The Israeli special forces have long been the envy of hand-to-hand combat fighters. One Minneapolis studio modified its martial art, Krav Maga, into the first and only defense program specifically for cyclists.
It’s a Sunday night in the city. I’m on my bike. A shout from the left; someone is coming at me.
A large man rushes me, hollering obscenities—he’s got a knife. Another attacker jumps out ahead and shoves me to the ground. Suddenly assailants are pounding me from all angles. Something snaps inside me and I throw a volley of punches and kicks that connect. I’m screaming my own vulgar threats, trying desperately to get away.
Krav Maga On Bikes
Thankfully I was spared the trauma of an actual attack. The entire scenario was in a controlled environment: Krav Maga Minneapolis, a studio near the heart of the city.
This studio is the only one in the world with a defense program catered specifically to cyclists. The Krav Maga For Cyclists workshop, a three-hour hands-on tutorial on principles and special techniques, was a response to a rash of attacks against bikers in the city throughout the early 2000s.
An avid year-round cyclist, I had to check this out. I’m 6’3″, and four push-ups and a biscuit shy of 200 lbs., so I’ve never been violently accosted while riding. But I quickly learned that a serious attack, particularly one you are not expecting, can be extremely disempowering—whether you are male, female, large, or small.
Here are some basic techniques cyclists should know to protect themselves in a potentially violent encounter.
Note: One purpose of this class is to introduce general Krav Maga defense and encourage attendees to enroll in regular self-defense classes. True self defense requires ongoing practice.
In most situations, the bike is your friend, you should not leave that friend behind unless absolutely necessary (more on that below). In addition to being a partial shield when you’re off the bike and a trusty escape vehicle, it can also be a weapon.
If your attacker(s) is (are) in front of you, you can pull the bike onto the rear wheel so that your front wheel is in the air with your hands still on the handlebars. Engage the rear brake (right hand), to keep the bike firmly planted. Thrust your arms out, using the front wheel to jab at your assailants.
With the rear wheel planted, you can swivel the bike, keeping it between you and the attackers. As soon as you have an opening, drop the front wheel, run forward and re-mount the bike.
Use Your Outdoor Voice
This applies to all situations, bike or no bike. And it is one of the simplest forms of self defense everyone should practice. Yell, scream, curse, and generally sound as crazy and violent as you can. DO NOT BE SHY—be as vulgar and threatening as possible. Attackers require a victim for their purpose. If you can (loudly) demonstrate that you are not a victim, they (like any animal) will look for an easier target.
Mount And Dismount On The Go
The first technique we learned was getting off, then back onto the bike while moving. Most of us can get off the bike as it coasts: simply stand on one pedal, swing your other leg over next to it so you positioned on one side of the bike, then hop off running while holding onto the handlebars. If possible, do this on the left side of the bike to avoid potential contact with the chain and chainring.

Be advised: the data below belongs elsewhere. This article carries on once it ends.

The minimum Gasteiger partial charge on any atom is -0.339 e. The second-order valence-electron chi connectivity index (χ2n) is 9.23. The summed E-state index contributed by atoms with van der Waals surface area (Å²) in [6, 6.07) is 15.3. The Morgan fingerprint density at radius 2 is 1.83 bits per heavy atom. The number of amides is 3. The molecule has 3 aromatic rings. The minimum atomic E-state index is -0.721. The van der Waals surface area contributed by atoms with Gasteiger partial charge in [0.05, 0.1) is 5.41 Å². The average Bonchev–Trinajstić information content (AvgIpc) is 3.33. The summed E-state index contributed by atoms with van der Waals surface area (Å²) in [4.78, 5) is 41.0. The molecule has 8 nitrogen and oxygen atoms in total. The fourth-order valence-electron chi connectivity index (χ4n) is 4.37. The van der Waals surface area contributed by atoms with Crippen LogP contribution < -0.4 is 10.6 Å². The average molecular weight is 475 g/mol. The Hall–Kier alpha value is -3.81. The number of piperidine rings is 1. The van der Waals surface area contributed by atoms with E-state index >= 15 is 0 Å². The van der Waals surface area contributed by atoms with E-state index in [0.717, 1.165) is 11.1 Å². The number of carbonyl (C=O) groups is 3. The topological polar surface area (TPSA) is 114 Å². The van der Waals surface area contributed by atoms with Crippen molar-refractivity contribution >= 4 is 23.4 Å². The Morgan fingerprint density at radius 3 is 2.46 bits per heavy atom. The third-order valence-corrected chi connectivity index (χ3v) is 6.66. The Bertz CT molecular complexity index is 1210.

Getting onto a bike while running, however, is a bit more difficult. Not going to lie, fellas, this is uncomfortable at best. Hold onto the handlebars and run with the bike. Tilt it at a 45-degree angle, jump over the bike so one leg swings over the frame toward the pedal.
The bike will naturally right itself when your weight is over it. Keep moving your feet until they find the pedals and go. This can be tough, but it works if you practice — great for quick escapes.
If an attacker blocks your path ahead and you perceive imminent danger, execute a moving dismount as you approach—not too soon; within 10 feet. Run toward the assailant, yell for them to move, and if they remain throw a front kick to push them back and off-balance. Do not stop running, re-mount the bike on the fly and GTFO.
When To Ditch The Bike
In almost every scenario when you are confronted by a single attacker, keep your bike. But if there are multiple assailants from coming from different angles, let go of the bike and focus on protecting yourself. The bike may be the most valuable item on your person, so surrendering it may “buy” you a way out. Nothing is more precious than your life.
Healthy Bike, Happy Ride
It sounds corny, but a well-maintained bike is the single best measure to avoid a confrontation. An attack is more likely to occur when you are off the bike or without it. Your best practice is to ensure the bike is tuned and in good working order.
Do. Not. Give. Up.
Krav Maga’s number one principle is survival. Do whatever it takes. Ideally, you will have some practice punching and kicking. But even if you don’t, it is imperative you not accept defeat, regardless of your size or skill. Make surviving your number one priority: kick, punch, claw, bite, and do anything to afford yourself an opportunity to escape.
For more information on the next Krav Maga for Cyclists seminar Jan. 8, 2017, contact Krav Maga Minneapolis.